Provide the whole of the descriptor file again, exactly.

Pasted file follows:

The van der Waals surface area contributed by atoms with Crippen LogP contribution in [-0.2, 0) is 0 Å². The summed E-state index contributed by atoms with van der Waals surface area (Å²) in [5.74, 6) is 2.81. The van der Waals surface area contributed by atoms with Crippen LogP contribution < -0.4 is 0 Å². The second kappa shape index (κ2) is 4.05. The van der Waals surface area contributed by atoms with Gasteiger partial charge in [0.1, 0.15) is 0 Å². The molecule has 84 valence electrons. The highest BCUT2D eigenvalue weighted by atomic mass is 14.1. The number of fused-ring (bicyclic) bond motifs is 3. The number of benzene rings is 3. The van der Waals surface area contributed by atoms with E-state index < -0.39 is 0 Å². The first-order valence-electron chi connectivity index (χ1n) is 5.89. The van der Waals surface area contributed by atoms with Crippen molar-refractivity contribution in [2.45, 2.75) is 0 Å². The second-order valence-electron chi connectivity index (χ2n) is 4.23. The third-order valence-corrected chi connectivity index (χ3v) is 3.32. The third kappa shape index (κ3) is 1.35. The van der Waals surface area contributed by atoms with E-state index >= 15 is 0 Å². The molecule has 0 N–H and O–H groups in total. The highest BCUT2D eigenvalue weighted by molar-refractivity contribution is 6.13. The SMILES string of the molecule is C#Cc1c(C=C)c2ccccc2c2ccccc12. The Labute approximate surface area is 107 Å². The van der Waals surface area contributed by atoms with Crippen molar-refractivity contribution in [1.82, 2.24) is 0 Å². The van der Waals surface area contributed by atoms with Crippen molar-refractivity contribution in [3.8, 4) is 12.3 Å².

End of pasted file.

The van der Waals surface area contributed by atoms with Crippen LogP contribution in [-0.2, 0) is 0 Å². The summed E-state index contributed by atoms with van der Waals surface area (Å²) in [5.74, 6) is 2.81. The van der Waals surface area contributed by atoms with Crippen LogP contribution < -0.4 is 0 Å². The second kappa shape index (κ2) is 4.05. The van der Waals surface area contributed by atoms with Gasteiger partial charge in [0.1, 0.15) is 0 Å². The molecule has 84 valence electrons. The highest BCUT2D eigenvalue weighted by atomic mass is 14.1. The number of fused-ring (bicyclic) bond motifs is 3. The number of benzene rings is 3. The van der Waals surface area contributed by atoms with E-state index < -0.39 is 0 Å². The first-order valence-electron chi connectivity index (χ1n) is 5.89. The van der Waals surface area contributed by atoms with Crippen molar-refractivity contribution in [2.45, 2.75) is 0 Å². The second-order valence-electron chi connectivity index (χ2n) is 4.23. The third-order valence-corrected chi connectivity index (χ3v) is 3.32. The third kappa shape index (κ3) is 1.35. The van der Waals surface area contributed by atoms with E-state index >= 15 is 0 Å². The molecule has 0 N–H and O–H groups in total. The highest BCUT2D eigenvalue weighted by molar-refractivity contribution is 6.13. The SMILES string of the molecule is C#Cc1c(C=C)c2ccccc2c2ccccc12. The Labute approximate surface area is 107 Å². The van der Waals surface area contributed by atoms with Crippen molar-refractivity contribution in [1.82, 2.24) is 0 Å². The van der Waals surface area contributed by atoms with Crippen molar-refractivity contribution in [3.8, 4) is 12.3 Å².